Whenever I get together with my friend Cathrin, we always have lively conversations about how to change and move things forward in the workplace. Cathrin is a huge force for women and has worked many years to help individual women advance their careers.
Several months ago, I was having dinner with her and her husband. She had just seen some sobering stats from the World Economic Forum about how long it would take to reach gender parity at the highest levels of business at the current pace of change (117 years to be exact), and she was particularly fired up about wanting to do something to bring about change faster and on a bigger scale. As we always do, we started batting around ideas, and while we were debating the pros and cons of solutions such as legislation and quotas, the NFL’s Rooney Rule flashed into my mind.
The Rooney Rule, which the NFL instituted to increase representation of African Americans as head coaches, required every team to interview at least one qualified African American for every senior management position that opened up. In three short years, by committing to a more diverse slate of qualified candidates, the representation of African American head coaches went from 6 percent to 22 percent.
The Rooney Rule was a proven technique that had also been tested at businesses like Facebook and, most recently recommended for Uber. Cathrin loved the simplicity and she loved that it was a practical solution that companies could act on now. After I told Cathrin I talked to Sheryl Sandberg, who gave it two thumbs up and said there was no downside. I also talked to Roger Goodell, commissioner of the NFL, and he had the same reaction and said he would share best practices and would be happy to help anytime, anywhere. Cathrin and I continued to discuss the idea, and in what seemed like a nanosecond after that, Cathrin started Parity.org and the ParityPledge was born.
There are three things I believe the ParityPledge does particularly well:
1. It forces us to expand our network beyond the people we know.
I notice that when a senior position in my company opens up, I naturally think of the people I know well as candidates. The reality is that most of these people tend to be men because they are the ones I’ve worked closest with in the past. I also tend to socialize with more men outside of work hours, so I get to know them better. The ParityPledge, forces me and others in my organization to consciously grow and diversify our pipeline of qualified candidates.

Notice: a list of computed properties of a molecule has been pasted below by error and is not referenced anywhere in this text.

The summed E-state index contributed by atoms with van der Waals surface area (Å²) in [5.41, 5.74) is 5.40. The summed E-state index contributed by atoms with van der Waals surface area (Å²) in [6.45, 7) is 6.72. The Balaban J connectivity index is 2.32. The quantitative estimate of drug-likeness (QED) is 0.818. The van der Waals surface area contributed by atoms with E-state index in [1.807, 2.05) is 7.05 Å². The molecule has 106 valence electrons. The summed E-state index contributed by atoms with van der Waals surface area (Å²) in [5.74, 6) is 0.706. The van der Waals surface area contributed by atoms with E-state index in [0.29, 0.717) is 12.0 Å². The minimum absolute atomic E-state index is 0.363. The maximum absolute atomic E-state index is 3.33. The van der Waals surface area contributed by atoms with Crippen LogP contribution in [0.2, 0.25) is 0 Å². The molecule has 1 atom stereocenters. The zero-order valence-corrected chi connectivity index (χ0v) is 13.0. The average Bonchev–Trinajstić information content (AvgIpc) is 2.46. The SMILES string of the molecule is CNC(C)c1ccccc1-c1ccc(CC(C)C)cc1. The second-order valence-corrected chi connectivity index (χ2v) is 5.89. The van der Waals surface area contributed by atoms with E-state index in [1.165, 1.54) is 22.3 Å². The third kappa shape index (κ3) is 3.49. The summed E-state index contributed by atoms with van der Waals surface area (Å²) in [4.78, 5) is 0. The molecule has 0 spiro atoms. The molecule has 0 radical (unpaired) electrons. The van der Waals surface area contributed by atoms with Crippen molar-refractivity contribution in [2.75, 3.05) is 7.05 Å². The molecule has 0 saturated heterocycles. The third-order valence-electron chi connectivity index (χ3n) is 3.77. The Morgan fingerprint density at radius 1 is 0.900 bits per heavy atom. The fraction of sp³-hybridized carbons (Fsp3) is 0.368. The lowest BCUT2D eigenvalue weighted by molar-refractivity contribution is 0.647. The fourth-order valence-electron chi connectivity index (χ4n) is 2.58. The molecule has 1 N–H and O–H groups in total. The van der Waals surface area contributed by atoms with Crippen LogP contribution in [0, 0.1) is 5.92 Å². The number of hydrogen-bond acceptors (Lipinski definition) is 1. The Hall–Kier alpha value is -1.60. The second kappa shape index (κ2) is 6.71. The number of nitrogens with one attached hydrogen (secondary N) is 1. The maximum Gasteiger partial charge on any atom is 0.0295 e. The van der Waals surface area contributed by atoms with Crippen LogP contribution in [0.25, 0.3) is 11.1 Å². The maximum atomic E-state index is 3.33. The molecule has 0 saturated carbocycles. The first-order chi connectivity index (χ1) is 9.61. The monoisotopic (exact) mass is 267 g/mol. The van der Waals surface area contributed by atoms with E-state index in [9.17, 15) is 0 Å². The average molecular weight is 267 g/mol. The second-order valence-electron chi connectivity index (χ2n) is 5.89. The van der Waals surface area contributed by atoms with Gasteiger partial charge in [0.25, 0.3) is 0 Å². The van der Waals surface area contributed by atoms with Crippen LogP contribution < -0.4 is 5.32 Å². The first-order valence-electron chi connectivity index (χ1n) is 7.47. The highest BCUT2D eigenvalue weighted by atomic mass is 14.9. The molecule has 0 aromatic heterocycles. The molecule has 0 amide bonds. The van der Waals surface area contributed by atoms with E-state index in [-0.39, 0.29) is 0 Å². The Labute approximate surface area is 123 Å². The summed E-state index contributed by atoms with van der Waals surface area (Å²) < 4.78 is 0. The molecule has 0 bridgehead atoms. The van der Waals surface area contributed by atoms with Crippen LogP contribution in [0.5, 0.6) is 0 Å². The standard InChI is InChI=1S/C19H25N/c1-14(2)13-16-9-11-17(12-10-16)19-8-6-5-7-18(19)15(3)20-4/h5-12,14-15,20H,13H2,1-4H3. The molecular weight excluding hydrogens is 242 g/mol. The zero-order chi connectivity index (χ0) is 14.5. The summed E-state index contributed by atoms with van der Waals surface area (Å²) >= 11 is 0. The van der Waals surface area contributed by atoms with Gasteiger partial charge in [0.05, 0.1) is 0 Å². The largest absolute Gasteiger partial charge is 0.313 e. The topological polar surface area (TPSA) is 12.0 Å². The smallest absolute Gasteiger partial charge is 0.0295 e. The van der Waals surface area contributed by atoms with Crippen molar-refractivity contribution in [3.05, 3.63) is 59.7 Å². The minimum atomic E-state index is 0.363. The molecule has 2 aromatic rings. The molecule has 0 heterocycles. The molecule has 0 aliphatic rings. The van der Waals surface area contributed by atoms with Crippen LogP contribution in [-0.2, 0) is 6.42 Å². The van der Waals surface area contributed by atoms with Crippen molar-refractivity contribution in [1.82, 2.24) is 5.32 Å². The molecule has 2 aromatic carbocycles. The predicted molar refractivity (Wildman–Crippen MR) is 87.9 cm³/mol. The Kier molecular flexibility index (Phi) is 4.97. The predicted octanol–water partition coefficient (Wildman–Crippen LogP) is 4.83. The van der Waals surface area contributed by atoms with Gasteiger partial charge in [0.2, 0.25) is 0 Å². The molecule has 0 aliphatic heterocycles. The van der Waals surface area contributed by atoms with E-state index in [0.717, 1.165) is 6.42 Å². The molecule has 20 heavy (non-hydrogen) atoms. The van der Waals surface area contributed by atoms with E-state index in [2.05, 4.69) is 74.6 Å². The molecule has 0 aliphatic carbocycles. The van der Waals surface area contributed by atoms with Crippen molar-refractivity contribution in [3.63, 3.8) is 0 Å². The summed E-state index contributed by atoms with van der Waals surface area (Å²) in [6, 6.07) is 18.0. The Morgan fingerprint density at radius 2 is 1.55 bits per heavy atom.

2. It encourages quality not quotas.
I’m gender blind when it comes to hiring, and for that matter blind to all thing gender, sexual orientation, religion and skin color. I want the best person for the job. Period. The ParityPledge makes it easy to stick to those hiring requirements, while giving qualified women the opportunity to advance to the highest levels of leadership by making sure there is representation in the interview process. To me this is a better approach than quotas. When I talk with women about this particular topic, I haven’t met one who wants a title that they didn’t deserve. The women in management positions at my company are the best at what they do. I’m thankful they have joined our company. Their talents and their diversity of viewpoints and experiences, make us a better company and better equipped to serve our customers.
3. It requires that men be a part of the conversation.
Gender parity is not a women’s issue. If meaningful change is going to happen, women and men need to be having a conversation. Men, particularly those in leadership positions, need to understand the many factors that are holding back women who want to advance their careers, and help drive solutions that remove the friction in the workplace.
The Women Tech Council, which is leading an effort with Silicon Slopes to help create cultures in tech companies that are more inclusive, recently shared that only five percent of executive positions in Utah are held by women. In our state, there are many factors that contribute to those paltry stats but we can, and need, to do much better.
At Domo, women currently make up 23 percent of our management team. While it’s better than the state average, we have room for improvement. It’s my hope that the ParityPledge is one step forward, and that it has as positive of an impact for Domo, as the Rooney Rule had for the NFL.
Lastly, at Domo while we are doing this, we are also going to do our best to find minority candidates who are somewhat hard to come by in Utah, but we will create a pipeline there too. And as we tackle this, we look forward to being able to tackle other issues as well to make sure we are building the most effective management team and workforce as possible and to attract and land the best candidates, wherever they may be.
CEOs at some of Silicon Slopes largest private tech companies Qualtrics, Pluralsight, Insidesales have taken the pledge with us today. Tech giant, Cisco, and fashion titan, Polo Ralph Lauren, are leading the charge in their industries. I invite you to do so too – regardless of your company size or industry. Let’s see we can do together today to become positive role models for change, one pledge at a time. Join us in taking the pledge! http://www.parity.org.